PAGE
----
For some it was tragic and for others it was comedic, but all in all, after the Shakespearean Insult Battles ended, everyone acquired the new skill of being able to throw out some timeless Shakespearean insults.
Because Mr. Austin Ryan, an English teacher and assistant Rugby coach, was in charge of the Shakespeare March Madness, only his classes participated.

Set up in a March Madness style bracket, students first competed with their other English classmates, and then the winners of each class battled against each other in the Championship Bracket where only one could be crowned the Shakespearean Insult Master.

To advance, the objective was simple: create a better insult than your opponent. But unfortunately, because a panel of student judges decided the winner of each round, the matches, Mr. Ryan conceded, were susceptible to turning into a popularity contest.

“I would definitely find a more secure way of judging by either asking English teachers on their off period to do it or refine the judging sheet to make it more fair,” Ryan reflected, but because he tried to pick students who would give verdicts based off insult quality rather than popularity and had the power to veto decisions and force the match to overtime, the potential bias was at least partially mitigated.

And although students felt there was some favoritism going on, one participant, James Schroder believed that they were “generally pretty fair.”

Once the preliminary rounds had finished and Zach Bishkin ’15 from the Yankees class, Robert Africa ’15 from the Knicks class, Raul Estrada ’15 from the Giants class, and Alex Hernandez ’15 from the NY Rangers class, all came out victorious, the championship bracket was set.
Yet, because the Freshman Initiative Team had a field trip on the day of the championship, Alex Hernandez and Robert Africa could not be present; so, Nathan Low and Erick Krekeler took their places.

The ensuing insult throw-downs were the best of the whole tournament with the Bishkin v. Krekeler and Estrada v. Low battles each decided in a 5 to 4 vote. In the nail-biters, both Krekeler and Estrada came out on top, setting the stage for an intense championship.

It was now down to two, mano-y-mano between Krekeler and Estrada, as the anticipation sky-rocketed in the classroom. Insults were passed back and forth and the crowd went crazy the whole time, all until the match ended and it was time for the vote. The student audience was suddenly brought to a hush, and after the votes were tallied, eight for and one against, the cheers resumed, as Estrada won in a blowout.

Despite the disappointment from Krekeler and the other students who didn’t make it as far as they had hoped, it was all in good fun, especially because, as James Schroeder ’15 and Jack Kerr ’15 put it, “No other teacher would consider this type of activity.”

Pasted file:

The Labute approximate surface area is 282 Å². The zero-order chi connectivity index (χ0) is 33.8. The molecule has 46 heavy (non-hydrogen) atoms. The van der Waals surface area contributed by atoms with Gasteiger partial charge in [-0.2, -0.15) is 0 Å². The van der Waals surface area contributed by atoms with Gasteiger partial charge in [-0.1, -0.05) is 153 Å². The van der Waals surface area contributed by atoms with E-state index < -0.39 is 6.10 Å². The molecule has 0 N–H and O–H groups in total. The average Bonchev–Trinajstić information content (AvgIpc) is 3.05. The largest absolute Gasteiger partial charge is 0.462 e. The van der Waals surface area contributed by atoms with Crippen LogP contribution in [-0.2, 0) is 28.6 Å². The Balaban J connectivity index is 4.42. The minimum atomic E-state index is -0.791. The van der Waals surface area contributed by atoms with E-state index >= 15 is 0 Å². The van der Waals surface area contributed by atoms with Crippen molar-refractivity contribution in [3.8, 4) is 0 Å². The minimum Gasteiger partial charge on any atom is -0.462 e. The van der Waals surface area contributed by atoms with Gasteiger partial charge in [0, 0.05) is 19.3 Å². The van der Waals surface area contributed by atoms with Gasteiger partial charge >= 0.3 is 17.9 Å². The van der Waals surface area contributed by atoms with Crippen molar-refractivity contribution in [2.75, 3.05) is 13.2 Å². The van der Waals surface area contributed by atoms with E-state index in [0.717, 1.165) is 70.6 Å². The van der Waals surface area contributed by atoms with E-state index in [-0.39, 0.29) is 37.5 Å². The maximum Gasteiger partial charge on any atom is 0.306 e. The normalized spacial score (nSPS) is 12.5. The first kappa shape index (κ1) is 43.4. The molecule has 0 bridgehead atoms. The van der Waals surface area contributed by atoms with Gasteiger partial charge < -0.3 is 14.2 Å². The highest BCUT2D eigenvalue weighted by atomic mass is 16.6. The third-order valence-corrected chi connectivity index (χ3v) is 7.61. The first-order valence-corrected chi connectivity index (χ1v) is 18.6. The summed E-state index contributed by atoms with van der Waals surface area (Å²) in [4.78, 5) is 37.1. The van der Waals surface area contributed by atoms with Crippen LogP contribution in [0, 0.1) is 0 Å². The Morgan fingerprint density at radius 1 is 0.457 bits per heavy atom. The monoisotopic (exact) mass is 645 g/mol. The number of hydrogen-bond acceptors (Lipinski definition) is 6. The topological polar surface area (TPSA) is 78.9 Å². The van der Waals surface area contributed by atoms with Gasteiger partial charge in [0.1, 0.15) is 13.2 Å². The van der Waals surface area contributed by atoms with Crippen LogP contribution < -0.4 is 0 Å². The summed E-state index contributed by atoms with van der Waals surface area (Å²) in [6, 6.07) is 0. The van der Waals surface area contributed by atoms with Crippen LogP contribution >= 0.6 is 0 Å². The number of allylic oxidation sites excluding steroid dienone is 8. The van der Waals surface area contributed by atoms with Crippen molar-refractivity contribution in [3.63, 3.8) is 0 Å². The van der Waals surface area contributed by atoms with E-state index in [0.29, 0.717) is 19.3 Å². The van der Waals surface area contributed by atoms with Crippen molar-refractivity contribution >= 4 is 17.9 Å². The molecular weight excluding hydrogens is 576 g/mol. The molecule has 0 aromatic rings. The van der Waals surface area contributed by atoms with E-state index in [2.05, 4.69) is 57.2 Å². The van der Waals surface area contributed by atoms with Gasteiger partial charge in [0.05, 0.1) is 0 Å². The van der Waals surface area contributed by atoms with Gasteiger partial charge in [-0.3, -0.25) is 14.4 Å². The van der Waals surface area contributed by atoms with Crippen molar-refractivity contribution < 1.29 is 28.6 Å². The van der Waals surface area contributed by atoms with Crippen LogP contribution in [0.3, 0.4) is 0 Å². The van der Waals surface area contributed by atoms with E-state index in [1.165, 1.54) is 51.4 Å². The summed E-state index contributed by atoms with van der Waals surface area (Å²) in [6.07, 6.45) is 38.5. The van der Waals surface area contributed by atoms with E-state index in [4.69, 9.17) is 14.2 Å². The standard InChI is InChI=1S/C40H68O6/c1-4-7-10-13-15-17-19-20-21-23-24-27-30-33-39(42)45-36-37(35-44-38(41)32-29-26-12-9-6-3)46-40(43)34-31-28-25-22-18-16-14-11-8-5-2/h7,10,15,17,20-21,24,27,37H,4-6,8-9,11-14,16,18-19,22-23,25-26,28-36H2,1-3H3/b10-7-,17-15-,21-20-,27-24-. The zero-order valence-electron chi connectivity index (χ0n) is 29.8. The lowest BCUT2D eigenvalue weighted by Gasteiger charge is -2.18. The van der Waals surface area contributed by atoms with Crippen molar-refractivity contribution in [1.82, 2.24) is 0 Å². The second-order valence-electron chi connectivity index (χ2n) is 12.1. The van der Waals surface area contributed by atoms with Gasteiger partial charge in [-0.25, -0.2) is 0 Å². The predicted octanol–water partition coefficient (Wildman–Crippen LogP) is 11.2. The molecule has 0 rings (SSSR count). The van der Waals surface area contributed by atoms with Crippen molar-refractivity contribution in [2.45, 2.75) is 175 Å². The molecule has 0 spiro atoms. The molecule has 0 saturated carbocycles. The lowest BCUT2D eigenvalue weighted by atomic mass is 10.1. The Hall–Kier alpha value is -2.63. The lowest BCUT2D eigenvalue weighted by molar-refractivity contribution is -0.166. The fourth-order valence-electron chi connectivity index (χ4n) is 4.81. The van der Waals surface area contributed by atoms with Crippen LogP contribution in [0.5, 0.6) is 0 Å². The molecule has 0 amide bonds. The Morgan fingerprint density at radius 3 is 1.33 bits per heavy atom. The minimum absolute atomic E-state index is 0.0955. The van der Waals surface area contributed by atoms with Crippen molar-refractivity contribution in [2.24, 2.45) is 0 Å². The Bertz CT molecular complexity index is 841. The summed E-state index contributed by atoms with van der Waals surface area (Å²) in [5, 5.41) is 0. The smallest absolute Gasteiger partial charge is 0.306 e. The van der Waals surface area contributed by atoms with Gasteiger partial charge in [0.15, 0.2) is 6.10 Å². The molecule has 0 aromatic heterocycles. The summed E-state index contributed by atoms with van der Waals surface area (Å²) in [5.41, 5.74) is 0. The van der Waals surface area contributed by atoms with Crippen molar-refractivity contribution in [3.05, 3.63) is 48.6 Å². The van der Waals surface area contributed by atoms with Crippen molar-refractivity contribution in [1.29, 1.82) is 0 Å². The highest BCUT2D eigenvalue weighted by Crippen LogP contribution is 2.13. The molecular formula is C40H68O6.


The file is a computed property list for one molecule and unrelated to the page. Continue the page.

For everyone the competition seemed to be a nice departure from the regular school-day routine and Mr. Ryan was “extremely impressed with everyone’s participation” in the activity and proud of those students who still “put forth the effort even if they weren’t too keen on these types of assignments.”

But most importantly, no matter how fun the competition was, all the students seemed to gain a valuable educational experience and the ability to “really understand Shakespearean language and speak it almost naturally because they had to translate all their insults,” said Mr. Ryan.

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Overall Mr. Ryan was very pleased, noting the excellent performance of “Michael Shropshire who, very loose of tongue, modified his
insults for each opponent he faced” and highlighting some of the best insults: “Me thinks he is a watch wound and now time has stuck;” “You are the prince’s jester, a very dull fool whose hair looks bad as thou face;” and “Thou art the tool hath use words to annoy the audience.”

James Schroeder believed that he “learned a new perspective of Shakespeare” realizing that it “actually says things that are very provocative even though it appears to be a very formal language.”

This year’s Shakespearean Insult Battles were considered a huge success by everyone, and with some minor adjustments to the judging and other facets of the competition, it looks like Mr. Ryan has created the beginning of a very popular, academically valuable, and fun freshman year tradition.

If you would like to watch these battle rounds next year contact Mr. Ryan at aryan@jesuitcp.org for details on when and how you can see them.

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